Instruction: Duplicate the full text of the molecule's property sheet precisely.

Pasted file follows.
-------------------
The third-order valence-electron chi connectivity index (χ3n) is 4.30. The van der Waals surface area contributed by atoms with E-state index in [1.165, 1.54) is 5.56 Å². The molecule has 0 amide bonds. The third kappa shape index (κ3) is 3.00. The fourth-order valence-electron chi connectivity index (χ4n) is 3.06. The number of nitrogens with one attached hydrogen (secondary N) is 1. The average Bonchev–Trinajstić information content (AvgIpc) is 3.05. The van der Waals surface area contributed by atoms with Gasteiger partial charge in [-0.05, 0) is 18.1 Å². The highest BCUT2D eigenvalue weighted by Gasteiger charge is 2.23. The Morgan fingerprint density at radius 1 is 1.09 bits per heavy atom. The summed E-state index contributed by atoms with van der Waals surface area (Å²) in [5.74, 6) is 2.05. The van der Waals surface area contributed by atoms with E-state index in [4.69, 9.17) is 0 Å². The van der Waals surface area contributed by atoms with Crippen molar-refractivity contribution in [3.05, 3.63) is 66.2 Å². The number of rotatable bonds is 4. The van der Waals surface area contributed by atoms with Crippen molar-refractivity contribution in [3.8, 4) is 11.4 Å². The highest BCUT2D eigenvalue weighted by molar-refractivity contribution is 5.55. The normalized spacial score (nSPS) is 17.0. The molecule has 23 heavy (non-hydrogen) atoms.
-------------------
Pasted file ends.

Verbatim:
The third-order valence-electron chi connectivity index (χ3n) is 4.30. The van der Waals surface area contributed by atoms with E-state index in [1.165, 1.54) is 5.56 Å². The molecule has 0 amide bonds. The third kappa shape index (κ3) is 3.00. The fourth-order valence-electron chi connectivity index (χ4n) is 3.06. The number of nitrogens with one attached hydrogen (secondary N) is 1. The average Bonchev–Trinajstić information content (AvgIpc) is 3.05. The van der Waals surface area contributed by atoms with Gasteiger partial charge in [-0.05, 0) is 18.1 Å². The highest BCUT2D eigenvalue weighted by Gasteiger charge is 2.23. The Morgan fingerprint density at radius 1 is 1.09 bits per heavy atom. The summed E-state index contributed by atoms with van der Waals surface area (Å²) in [5.74, 6) is 2.05. The van der Waals surface area contributed by atoms with E-state index in [4.69, 9.17) is 0 Å². The van der Waals surface area contributed by atoms with Crippen molar-refractivity contribution in [3.05, 3.63) is 66.2 Å². The number of rotatable bonds is 4. The van der Waals surface area contributed by atoms with Crippen molar-refractivity contribution in [3.8, 4) is 11.4 Å². The highest BCUT2D eigenvalue weighted by molar-refractivity contribution is 5.55. The normalized spacial score (nSPS) is 17.0. The molecule has 23 heavy (non-hydrogen) atoms.